Other items (net)–13,795–12,992–14,915–14,318–16,139
Money and quasi–money59,57855,91354,70455,53757,365
Currency in circulation9,26311,33110,40110,6939,367
Demand deposits20,76121,59622,20921,81421,157
Time deposits29,55422,98622,09423,52726,841
(Annual chances in percent of beginning
(broad money stock) 3/
Net foreign assets5.8–16.23.3–2.6–3.6
Monetary authorities1.9–5.0–2.61.1–2.3
Commercial banks3.9–11.26.0–3.8–1.3
Net domestic assets–4.510.0–5.54.16.9
Net credit to the Central Government–0.29.51.81.92.1
Credit to the private sector–2.0–0.8–3.81.18.0
Other items (net)2.3–1.43.4–1.1–3.2
Money and quasi–money1.3–6.2–2.21.53.3
Sources: Data provided by the Djibouti authorities; and staff projections.

In the monetary accounts, transactions associated with the inflows of exceptional grants in 1990–91, and their subsequent utilization are reflected initially in net foreign assets and government deposits. In the fiscal accounts, the grants have been registered at the time of utilization.

Including customs duty bills.

Data for June 1995 cover a one–year period starting June 1, 1994.

Sources: Data provided by the Djibouti authorities; and staff projections.

In the monetary accounts, transactions associated with the inflows of exceptional grants in 1990–91, and their subsequent utilization are reflected initially in net foreign assets and government deposits. In the fiscal accounts, the grants have been registered at the time of utilization.

Including customs duty bills.

Data for June 1995 cover a one–year period starting June 1, 1994.

Table 32.Djibouti: Analytical Accounts of the Monetary Authorities, 1991–95(In millions of Djibouti francs: end of period)
1991199219931994Prel.

1995
Foreign assets17,77214,82313,34713,96212,688
Monetary cover 1/10,56011,81410,85911,27710,089
Other foreign assets 2/6,8492,4562,4512,6852,567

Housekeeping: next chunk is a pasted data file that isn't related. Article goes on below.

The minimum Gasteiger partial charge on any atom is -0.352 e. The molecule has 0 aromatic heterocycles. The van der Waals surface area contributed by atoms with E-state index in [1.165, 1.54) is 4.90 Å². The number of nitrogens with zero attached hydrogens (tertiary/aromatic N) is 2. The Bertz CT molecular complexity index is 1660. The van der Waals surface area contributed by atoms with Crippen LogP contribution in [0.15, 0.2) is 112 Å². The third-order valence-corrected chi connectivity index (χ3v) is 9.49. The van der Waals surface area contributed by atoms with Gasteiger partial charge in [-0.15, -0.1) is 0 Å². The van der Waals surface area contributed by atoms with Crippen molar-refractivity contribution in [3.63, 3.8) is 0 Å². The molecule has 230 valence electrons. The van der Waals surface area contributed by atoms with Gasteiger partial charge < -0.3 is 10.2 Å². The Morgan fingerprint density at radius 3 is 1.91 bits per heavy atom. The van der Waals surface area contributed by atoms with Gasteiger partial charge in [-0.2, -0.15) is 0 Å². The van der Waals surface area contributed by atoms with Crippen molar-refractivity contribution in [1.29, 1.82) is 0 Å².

SDR holdings483737– –15
Reserve position in the Fund315516
Claims on Government– –– –307534534
Claims on commercial banks3739404042
Reserve money9,89912,18711,25011,86910,370
Currency outside banks9,26311,33110,40110,6939,367
Currency issued10,56011,81410,85911,27710,089
Less: Currency held by treasury9449125– 2223
Less: Banks’ cash353392433562699
Currency with banks353392433562699
Banks’ deposits283464416614304
Foreign liabilities– –17191417
Government deposits6,480956719797605
Of which:3,990842137– –– –
Deposits of exceptional grants 2/
Other items (net)1,4301,7021,7061,8562,272
Sources: Data provided by the Djibouti authorities.

The monetary cover is equivalent to the sum of currency outside banks, currency inside banks, and curre the Treasury.

Transactions associated with the inflows of exceptional grants in 1991 and their subsequent utilization ar reflected initially in foreign assets and government deposits.

Sources: Data provided by the Djibouti authorities.

The monetary cover is equivalent to the sum of currency outside banks, currency inside banks, and curre the Treasury.

Transactions associated with the inflows of exceptional grants in 1991 and their subsequent utilization ar reflected initially in foreign assets and government deposits.

Table 33.Djibouti: Analytical Accounts of the Commercial Banks, 1991–95(In millions of Djibouti francs; end of period)
1991199219931994Prel.

1995
Reserves6478689261,1481,065
Foreign assets40,04935,56138,96637,59437,314
Correspondent accounts37,67034,08835,92536,13535,685
Other2,3791,4733,0421,4591,629
Claims on the Government– –– –4462,5252,144
Claims on the economy35,59435,15632,54033,80138,247
Claims on public enterprises489444483419464
Claims on the private sector35,10534,71232,05733,38237,783
Total assets/liabilities76,29071,58572,87875,06878,770
Demand deposits20,76121,59622,20821,81421,157
Time deposits29,55422,98622,09323,03026,841
Foreign liabilities12,81415,00915,07415,75516,190
Correspondent accounts8,2779,1257,1818,7928,452
Demand deposits2,1043,9334,2913,7483,402
Time deposits1,0281,5741,4101,4682,514
Other1,4053762,1911,7471,822
Government deposits1,0959299252,089727
Credit from the Central Bank6939404040
Other items (net)11,99711,02712,54012,34013,815
Source: Data provided by the Djibouti authorities.
Source: Data provided by the Djibouti authorities.
Table 34.Djibouti: Analytical Accounts of the Development Bank of Djibouti, 1991–95(In millions of Djibouti francs: end of period)
1991199219931994Prel.

1995
Cash and bank deposits51025126116779
Claims on private sector2,8604,2024,4724,2774,126
Claims on the Government2944148469195
Total Assets/Liabilities3,3994,4974,8814,9134,401
Time deposits6663131